Margaret Thatcher, Sarah Palin, Michele Bachmann: Whenever you suggest that more women leaders would be a good thing for women, someone is sure to wheel out these ladies in rebuttal. Point taken: Electing reactionary antifeminist women will not improve life for other women. It may not even improve life for other women politicians: In her 11 years as prime minister, Thatcher had only one woman in her cabinet. It may be true that any woman who wields electoral power dents the stereotype of women as incompetent, weak, and hormone-ruled. Say what you will about Thatcher, she put an end to that nonsense. Still, it’s safe to assume that few feminists would vote for her—or Palin or Bachmann—in order to reap this vague psychological benefit.
Nonetheless, when feminists argue that we need more women in government, both women and men—including feminists who have chosen a male candidate—deride them as “vagina voters” practicing “identity politics.” For reasons I don’t fully understand, only stone racists mock people of color who support candidates of their own ethnicity. Obama wouldn’t have won without overwhelming black support; indeed, the large majority of African Americans in Congress represent mostly black districts, many of them created specifically to achieve that result. It’ll be a long time before we see white progressives arguing that the underrepresentation of people of color at every level of government isn’t important because white progressives have better politics—and anyway, what about Marion Barry?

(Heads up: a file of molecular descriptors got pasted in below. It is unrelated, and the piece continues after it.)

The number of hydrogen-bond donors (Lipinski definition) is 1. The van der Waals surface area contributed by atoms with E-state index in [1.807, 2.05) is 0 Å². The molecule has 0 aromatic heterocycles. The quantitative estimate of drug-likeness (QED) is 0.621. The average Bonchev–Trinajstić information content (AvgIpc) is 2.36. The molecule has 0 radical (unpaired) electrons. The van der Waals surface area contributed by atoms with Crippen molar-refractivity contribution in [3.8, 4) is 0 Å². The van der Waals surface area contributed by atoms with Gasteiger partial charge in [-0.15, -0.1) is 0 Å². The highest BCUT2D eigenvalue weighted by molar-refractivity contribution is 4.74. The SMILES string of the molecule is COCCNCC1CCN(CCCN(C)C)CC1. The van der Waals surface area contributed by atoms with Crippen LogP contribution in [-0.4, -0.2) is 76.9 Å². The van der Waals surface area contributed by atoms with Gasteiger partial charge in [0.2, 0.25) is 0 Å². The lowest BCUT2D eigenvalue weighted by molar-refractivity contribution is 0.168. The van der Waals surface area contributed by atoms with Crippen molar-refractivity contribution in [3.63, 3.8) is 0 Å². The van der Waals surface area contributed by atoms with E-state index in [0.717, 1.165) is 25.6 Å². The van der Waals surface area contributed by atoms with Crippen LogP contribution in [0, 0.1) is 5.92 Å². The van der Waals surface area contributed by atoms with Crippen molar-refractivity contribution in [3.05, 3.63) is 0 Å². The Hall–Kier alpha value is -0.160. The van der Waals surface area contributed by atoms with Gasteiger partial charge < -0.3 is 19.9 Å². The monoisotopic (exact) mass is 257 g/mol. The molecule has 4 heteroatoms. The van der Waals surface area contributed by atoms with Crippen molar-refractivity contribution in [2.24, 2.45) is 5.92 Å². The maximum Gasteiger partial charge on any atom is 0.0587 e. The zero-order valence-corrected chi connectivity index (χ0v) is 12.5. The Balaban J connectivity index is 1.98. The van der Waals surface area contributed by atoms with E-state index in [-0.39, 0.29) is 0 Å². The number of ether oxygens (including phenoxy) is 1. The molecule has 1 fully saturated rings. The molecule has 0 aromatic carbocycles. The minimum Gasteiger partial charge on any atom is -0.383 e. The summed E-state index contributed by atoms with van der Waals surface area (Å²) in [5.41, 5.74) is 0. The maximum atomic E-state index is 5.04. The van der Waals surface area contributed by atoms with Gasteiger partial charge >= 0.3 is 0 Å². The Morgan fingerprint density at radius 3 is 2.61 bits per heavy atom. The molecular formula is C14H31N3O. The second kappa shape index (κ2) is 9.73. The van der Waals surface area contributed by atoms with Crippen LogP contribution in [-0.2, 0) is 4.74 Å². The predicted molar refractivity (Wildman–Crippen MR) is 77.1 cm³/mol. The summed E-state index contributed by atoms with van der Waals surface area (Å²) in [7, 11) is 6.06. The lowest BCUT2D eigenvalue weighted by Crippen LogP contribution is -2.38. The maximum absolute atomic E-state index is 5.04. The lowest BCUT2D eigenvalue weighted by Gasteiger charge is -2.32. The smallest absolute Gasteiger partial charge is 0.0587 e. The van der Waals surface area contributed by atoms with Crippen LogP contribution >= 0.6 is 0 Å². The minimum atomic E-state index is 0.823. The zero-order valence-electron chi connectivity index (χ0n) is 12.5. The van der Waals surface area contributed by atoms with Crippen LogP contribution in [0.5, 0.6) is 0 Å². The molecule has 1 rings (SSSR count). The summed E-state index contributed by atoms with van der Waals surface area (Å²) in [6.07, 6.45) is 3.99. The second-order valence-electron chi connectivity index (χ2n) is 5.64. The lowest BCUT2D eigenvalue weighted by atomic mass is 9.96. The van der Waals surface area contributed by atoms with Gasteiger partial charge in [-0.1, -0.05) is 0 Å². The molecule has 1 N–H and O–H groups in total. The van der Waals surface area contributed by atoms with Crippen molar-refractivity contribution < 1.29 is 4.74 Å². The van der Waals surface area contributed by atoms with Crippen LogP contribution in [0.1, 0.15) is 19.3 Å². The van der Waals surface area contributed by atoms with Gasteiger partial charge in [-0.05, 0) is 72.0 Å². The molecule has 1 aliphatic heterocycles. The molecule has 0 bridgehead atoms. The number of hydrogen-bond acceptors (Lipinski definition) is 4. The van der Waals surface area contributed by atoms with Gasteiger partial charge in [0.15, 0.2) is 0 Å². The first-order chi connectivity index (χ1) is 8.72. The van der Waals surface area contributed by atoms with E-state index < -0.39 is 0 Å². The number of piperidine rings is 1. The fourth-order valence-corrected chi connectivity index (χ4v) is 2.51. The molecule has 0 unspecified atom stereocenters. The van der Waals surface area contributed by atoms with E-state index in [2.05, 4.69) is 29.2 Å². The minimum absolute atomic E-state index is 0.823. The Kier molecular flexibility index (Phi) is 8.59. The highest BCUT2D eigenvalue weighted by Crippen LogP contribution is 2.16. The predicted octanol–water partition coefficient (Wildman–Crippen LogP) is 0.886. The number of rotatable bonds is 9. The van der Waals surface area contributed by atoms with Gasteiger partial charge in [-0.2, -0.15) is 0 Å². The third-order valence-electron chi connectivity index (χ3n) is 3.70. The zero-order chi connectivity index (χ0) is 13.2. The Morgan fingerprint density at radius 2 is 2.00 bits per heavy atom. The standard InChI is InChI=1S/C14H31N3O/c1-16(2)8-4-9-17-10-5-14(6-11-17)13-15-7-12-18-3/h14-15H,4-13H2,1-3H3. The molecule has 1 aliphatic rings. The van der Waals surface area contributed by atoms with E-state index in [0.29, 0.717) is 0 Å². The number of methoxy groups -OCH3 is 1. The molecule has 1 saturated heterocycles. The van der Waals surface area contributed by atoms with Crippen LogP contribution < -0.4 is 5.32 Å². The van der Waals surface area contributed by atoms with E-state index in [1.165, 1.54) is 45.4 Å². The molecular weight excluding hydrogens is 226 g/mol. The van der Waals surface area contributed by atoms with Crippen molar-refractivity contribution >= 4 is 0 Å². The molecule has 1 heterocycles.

There are, it would seem, no penis voters, no identity politics for men. As Sanders put it: “No one has ever heard me say, ‘Hey, guys, let’s stand together—vote for a man.’ I would never do that, never have.” Oh, Bernie, Bernie, Bernie. I’ll work my heart out for you if you win the nomination, but let’s be serious: When the whole system has been set up by men for men since the founding of the Republic, and when men are still 81 percent of Congress, 75 percent of state legislatures, 88 percent of governorships, and 100 percent of US presidents over the past 230 years, there is no need to mention your unmentionables.
More women in government benefits women. Is that such a wild thing to say? It’s not a tidy one-to-one calculation. Rwanda boasts the world’s best representation of women, with 58 percent, but President Paul Kagame runs the show. Mexico, in seventh place, tops all of the Scandinavian countries but Sweden (where women are 44 percent of Parliament). Afghanistan (27 percent) beats the United States (just 19 percent), although few of those Afghan women have real power. But if you look only at the stable democracies, there’s a rough pattern: Women legislators tend to be clustered in the more progressive parties and to promote “women’s issues”—health, education, childcare, fighting discrimination and violence against women—more than male legislators do. Without the women of Congress (including Republican Senator Margaret Chase Smith), sex discrimination wouldn’t have been included in the 1964 Civil Rights Act. Shirley Chisholm pushed for the creation of WIC. Barbara Mikulski fought for the Lilly Ledbetter Fair Pay Act. Kirsten Gillibrand took on sexual assault in the military.